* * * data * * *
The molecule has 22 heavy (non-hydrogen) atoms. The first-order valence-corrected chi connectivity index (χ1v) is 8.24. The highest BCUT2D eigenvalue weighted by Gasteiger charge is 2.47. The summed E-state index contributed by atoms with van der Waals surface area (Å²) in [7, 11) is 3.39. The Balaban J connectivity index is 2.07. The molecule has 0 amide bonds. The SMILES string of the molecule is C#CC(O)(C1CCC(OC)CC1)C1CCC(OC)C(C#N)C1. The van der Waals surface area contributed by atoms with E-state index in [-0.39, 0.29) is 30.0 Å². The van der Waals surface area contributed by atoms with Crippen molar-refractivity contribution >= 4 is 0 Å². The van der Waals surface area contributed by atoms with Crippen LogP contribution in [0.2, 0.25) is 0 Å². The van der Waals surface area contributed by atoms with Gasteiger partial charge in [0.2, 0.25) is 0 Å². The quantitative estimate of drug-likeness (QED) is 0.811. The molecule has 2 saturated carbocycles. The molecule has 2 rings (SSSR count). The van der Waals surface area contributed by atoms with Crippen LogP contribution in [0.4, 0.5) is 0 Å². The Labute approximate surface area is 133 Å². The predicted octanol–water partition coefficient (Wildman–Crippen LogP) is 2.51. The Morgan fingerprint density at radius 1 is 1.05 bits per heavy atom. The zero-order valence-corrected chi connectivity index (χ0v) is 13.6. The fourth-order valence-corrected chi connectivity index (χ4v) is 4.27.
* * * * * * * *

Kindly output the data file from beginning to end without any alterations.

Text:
The molecule has 22 heavy (non-hydrogen) atoms. The first-order valence-corrected chi connectivity index (χ1v) is 8.24. The highest BCUT2D eigenvalue weighted by Gasteiger charge is 2.47. The summed E-state index contributed by atoms with van der Waals surface area (Å²) in [7, 11) is 3.39. The Balaban J connectivity index is 2.07. The molecule has 0 amide bonds. The SMILES string of the molecule is C#CC(O)(C1CCC(OC)CC1)C1CCC(OC)C(C#N)C1. The van der Waals surface area contributed by atoms with E-state index in [-0.39, 0.29) is 30.0 Å². The van der Waals surface area contributed by atoms with Crippen molar-refractivity contribution >= 4 is 0 Å². The van der Waals surface area contributed by atoms with Crippen LogP contribution in [0.2, 0.25) is 0 Å². The van der Waals surface area contributed by atoms with Gasteiger partial charge in [0.2, 0.25) is 0 Å². The quantitative estimate of drug-likeness (QED) is 0.811. The molecule has 2 saturated carbocycles. The molecule has 2 rings (SSSR count). The van der Waals surface area contributed by atoms with Crippen LogP contribution in [0.4, 0.5) is 0 Å². The Labute approximate surface area is 133 Å². The predicted octanol–water partition coefficient (Wildman–Crippen LogP) is 2.51. The Morgan fingerprint density at radius 1 is 1.05 bits per heavy atom. The zero-order valence-corrected chi connectivity index (χ0v) is 13.6. The fourth-order valence-corrected chi connectivity index (χ4v) is 4.27.